U.K. retail sales recovered at a faster than expected pace in May due to discounting and store sales promotion.
Retail sales volume including automotive fuel rose 1.4 percent from the previous month, when it was down 2.4 percent, the Office for National Statistics said Thursday. Economists had forecast just 1.2 percent rise after bad weather dampened April sales.
Likewise, annual growth came in at 2.4 percent, offsetting April's 1.1 percent drop and also exceeded the consensus forecast of 2.1 percent.
Decent retail sales growth in May gives a limited lift to the recent rapidly dwindling hopes that the economy can avoid further contraction in the second quarter, said IHS Global Insight's economist Howard Archer.
Consumer price inflation slowed to 2.8 percent in April, reducing the squeeze on household income. However, the weak economic outlook is undermining consumer sentiment.
Food store sales grew 1 percent from a year ago, while non-food store sales advanced 3.3 percent. Non-specialized stores sales volumes advanced 11.3 percent, the biggest increase since January 2000. On the other hand, clothing and footwear sales were down 1 percent.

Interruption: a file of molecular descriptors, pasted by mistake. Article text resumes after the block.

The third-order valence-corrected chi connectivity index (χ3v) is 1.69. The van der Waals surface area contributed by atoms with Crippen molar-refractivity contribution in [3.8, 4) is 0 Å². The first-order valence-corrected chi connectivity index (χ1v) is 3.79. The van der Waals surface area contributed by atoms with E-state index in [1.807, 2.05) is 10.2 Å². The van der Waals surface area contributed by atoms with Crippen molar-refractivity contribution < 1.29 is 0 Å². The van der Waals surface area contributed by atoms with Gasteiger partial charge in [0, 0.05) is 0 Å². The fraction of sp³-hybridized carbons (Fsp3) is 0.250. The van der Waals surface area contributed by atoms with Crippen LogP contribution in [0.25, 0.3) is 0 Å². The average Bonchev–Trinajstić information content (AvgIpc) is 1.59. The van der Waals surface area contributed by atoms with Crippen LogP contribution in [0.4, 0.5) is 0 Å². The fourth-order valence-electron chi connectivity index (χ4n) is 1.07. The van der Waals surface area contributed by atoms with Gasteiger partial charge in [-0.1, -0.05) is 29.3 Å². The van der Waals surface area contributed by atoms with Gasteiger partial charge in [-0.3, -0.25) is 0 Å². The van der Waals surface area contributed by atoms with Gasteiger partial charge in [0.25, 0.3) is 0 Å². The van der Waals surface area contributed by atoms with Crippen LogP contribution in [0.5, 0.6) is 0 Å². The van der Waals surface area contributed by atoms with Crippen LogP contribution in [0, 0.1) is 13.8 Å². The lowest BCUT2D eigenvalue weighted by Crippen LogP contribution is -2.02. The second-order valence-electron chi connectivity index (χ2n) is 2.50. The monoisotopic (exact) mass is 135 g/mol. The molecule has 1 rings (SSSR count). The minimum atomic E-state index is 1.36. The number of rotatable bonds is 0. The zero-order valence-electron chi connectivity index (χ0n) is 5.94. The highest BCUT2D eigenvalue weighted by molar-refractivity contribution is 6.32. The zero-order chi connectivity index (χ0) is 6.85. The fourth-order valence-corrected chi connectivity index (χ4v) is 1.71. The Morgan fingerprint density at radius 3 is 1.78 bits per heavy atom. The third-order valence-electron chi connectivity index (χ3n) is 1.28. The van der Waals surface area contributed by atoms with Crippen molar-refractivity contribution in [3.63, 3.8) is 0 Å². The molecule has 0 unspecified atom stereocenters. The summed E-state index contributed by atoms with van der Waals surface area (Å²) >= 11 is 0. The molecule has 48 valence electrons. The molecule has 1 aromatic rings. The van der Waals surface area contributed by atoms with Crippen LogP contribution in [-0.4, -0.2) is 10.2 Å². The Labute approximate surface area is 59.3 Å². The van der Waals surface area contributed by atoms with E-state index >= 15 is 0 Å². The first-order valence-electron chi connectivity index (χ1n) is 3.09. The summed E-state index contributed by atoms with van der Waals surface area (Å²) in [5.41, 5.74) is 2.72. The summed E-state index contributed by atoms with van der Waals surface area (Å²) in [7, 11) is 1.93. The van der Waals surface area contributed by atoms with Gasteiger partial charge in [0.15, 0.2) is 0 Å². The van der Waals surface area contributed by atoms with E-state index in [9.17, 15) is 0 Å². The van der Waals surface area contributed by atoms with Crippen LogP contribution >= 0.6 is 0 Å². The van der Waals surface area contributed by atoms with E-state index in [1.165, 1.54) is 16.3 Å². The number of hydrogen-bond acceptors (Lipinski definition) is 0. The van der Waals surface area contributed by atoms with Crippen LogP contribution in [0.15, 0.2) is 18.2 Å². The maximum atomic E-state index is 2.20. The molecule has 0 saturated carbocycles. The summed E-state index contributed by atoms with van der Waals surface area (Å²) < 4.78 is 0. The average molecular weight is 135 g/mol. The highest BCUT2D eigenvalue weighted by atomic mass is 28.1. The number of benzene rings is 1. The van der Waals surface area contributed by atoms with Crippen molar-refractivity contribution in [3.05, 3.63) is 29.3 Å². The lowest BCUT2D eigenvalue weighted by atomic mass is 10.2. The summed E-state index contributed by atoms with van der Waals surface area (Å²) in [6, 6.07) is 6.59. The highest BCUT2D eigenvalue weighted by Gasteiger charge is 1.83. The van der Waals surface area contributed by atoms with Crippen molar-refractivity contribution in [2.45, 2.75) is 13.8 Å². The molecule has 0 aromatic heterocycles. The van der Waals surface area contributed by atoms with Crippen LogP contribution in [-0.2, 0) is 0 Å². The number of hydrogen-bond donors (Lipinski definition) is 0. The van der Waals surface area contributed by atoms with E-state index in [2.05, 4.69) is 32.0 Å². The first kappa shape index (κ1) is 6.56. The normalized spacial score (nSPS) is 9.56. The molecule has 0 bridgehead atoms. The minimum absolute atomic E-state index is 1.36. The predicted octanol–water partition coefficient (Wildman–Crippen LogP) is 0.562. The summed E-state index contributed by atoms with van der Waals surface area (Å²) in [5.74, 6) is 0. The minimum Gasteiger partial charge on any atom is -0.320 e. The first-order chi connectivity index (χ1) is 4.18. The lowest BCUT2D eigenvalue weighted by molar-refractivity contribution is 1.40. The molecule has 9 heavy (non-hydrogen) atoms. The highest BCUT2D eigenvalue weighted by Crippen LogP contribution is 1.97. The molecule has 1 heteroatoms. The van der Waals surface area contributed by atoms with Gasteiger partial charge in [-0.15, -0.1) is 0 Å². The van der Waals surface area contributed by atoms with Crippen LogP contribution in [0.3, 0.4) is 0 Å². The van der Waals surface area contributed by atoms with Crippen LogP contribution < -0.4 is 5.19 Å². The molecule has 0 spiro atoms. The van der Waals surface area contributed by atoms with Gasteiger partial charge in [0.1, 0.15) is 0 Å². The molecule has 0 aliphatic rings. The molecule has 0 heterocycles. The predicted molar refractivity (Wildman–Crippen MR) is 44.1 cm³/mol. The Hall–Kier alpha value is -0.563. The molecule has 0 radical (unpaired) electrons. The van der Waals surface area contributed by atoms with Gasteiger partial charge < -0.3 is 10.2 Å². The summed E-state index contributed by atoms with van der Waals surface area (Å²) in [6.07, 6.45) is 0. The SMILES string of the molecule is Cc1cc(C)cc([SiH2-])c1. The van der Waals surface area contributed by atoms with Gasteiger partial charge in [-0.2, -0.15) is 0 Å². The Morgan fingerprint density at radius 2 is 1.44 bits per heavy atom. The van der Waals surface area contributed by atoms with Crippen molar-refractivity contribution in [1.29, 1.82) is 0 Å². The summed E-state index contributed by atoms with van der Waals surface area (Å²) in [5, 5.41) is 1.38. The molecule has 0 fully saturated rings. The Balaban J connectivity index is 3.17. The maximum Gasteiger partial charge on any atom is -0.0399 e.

Excluding fuel, retail sales volume rose 0.9 percent month-on-month, after declining 1.1 percent in the previous month. Economists had expected only a 0.7 percent increase.
Sales expanded 3 percent annually, erasing a 0.3 percent percent fall seen in April and better than the 2.7 percent increase forecast by economists.
The economy fell into a double-dip recession in the first quarter of 2012. To prevent the retail sector from making a negative contribution to GDP growth in the second quarter, sales volume needs to grow by at least 1 percent or so in June, Samuel Tombs at Capital Economics said.
Given the extent of economic uncertainty, the economist said consumers will remain reluctant to increase their spending on the high street though the remainder of this year.
by RTT Staff Writer
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